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Macau gaming suffers in struggling economy

17 November 2008

MACAU, China – For almost a decade, Macau has been Asia's gambling Mecca, riding a surge of Chinese prosperity and Las Vegas investments that have turned the city into "Las Vegas East."

Last year, gaming income grew 30%, according to the Times of London. But in the third quarter of this year, the impact of the financial crisis facing much of the world hit Macau hard.

Gambling revenue dropped 10% to $3.2 billion in the third quarter, according to the New York Times.

The decline in revenue, combined with the global credit crunch, prompted the Las Vegas Sands, which owns and operates the Venetian Macao, to lay off as many as 11,000 construction workers in Macau this month after suspending construction on a $12 billion casino in the Cotai District of Macau. Las Vegas Sands' shares are down 95% since its peak last December, according to Time magazine.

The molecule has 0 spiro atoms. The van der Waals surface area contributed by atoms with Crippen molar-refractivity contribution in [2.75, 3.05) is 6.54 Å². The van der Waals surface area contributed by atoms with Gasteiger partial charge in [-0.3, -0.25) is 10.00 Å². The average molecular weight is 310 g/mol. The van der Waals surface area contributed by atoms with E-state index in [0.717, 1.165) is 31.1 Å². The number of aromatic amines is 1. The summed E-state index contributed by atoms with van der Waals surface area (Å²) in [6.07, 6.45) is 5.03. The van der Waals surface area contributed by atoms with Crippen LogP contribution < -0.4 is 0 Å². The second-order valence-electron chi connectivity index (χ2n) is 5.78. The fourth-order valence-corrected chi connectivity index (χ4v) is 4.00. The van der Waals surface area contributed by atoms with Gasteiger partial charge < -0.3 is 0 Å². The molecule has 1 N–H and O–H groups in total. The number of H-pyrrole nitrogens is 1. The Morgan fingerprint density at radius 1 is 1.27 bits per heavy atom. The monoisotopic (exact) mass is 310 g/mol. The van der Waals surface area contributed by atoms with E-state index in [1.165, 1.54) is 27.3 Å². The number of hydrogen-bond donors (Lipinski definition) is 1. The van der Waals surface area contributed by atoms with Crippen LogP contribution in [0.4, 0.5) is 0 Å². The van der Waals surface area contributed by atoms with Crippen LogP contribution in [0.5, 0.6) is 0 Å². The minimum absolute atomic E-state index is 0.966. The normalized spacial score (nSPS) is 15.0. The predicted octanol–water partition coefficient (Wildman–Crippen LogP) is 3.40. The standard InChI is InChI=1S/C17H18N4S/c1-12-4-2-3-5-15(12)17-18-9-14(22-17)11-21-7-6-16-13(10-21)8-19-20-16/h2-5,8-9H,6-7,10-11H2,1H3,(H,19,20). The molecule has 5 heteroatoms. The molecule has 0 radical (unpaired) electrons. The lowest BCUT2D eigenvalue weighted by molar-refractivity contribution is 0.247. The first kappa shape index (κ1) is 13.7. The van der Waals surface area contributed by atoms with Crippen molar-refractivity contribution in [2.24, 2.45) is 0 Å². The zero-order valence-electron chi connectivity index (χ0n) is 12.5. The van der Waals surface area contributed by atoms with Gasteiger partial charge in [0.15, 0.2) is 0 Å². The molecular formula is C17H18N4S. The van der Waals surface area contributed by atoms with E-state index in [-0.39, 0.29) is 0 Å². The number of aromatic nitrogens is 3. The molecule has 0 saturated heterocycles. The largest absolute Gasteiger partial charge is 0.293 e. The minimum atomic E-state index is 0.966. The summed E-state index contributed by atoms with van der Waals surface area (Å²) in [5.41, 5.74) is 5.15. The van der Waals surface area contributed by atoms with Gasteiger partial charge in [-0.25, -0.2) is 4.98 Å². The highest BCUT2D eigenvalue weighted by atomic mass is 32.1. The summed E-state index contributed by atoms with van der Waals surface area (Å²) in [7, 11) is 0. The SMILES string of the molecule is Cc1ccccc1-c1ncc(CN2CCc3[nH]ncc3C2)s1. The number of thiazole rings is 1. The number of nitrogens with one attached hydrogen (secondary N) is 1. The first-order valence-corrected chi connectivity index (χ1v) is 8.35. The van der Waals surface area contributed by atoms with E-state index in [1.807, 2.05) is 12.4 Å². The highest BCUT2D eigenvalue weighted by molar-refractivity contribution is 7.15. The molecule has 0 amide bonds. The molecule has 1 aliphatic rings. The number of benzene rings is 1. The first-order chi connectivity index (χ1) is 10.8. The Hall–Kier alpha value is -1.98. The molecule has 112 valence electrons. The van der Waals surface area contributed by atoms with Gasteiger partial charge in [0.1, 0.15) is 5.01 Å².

The Chinese government has also taken steps to slow down the growth of gambling in Macau. In April, Macau's chief executive, Edmund Ho, announced that no new gambling licenses would be issued, according to Time. And the government in mainland China has imposed stricter visa policies for Chinese residents visiting Macau. According to the Times of London, the new policies will limit visits by mainland residents to six times a year. And that's not good news for Sheldon Adelson's Las Vegas Sands, or Wynn Resorts and MGM Mirage, which also have built huge resorts in the former Portuguese colony.

As the Times of London reports, casino developers were counting on visitors to Macau spending 3.5 nights a visit. Right now, visitors are spending 1.4 nights. And with the Chinese economy slowing down, it doesn't look that number is going turn around anytime soon.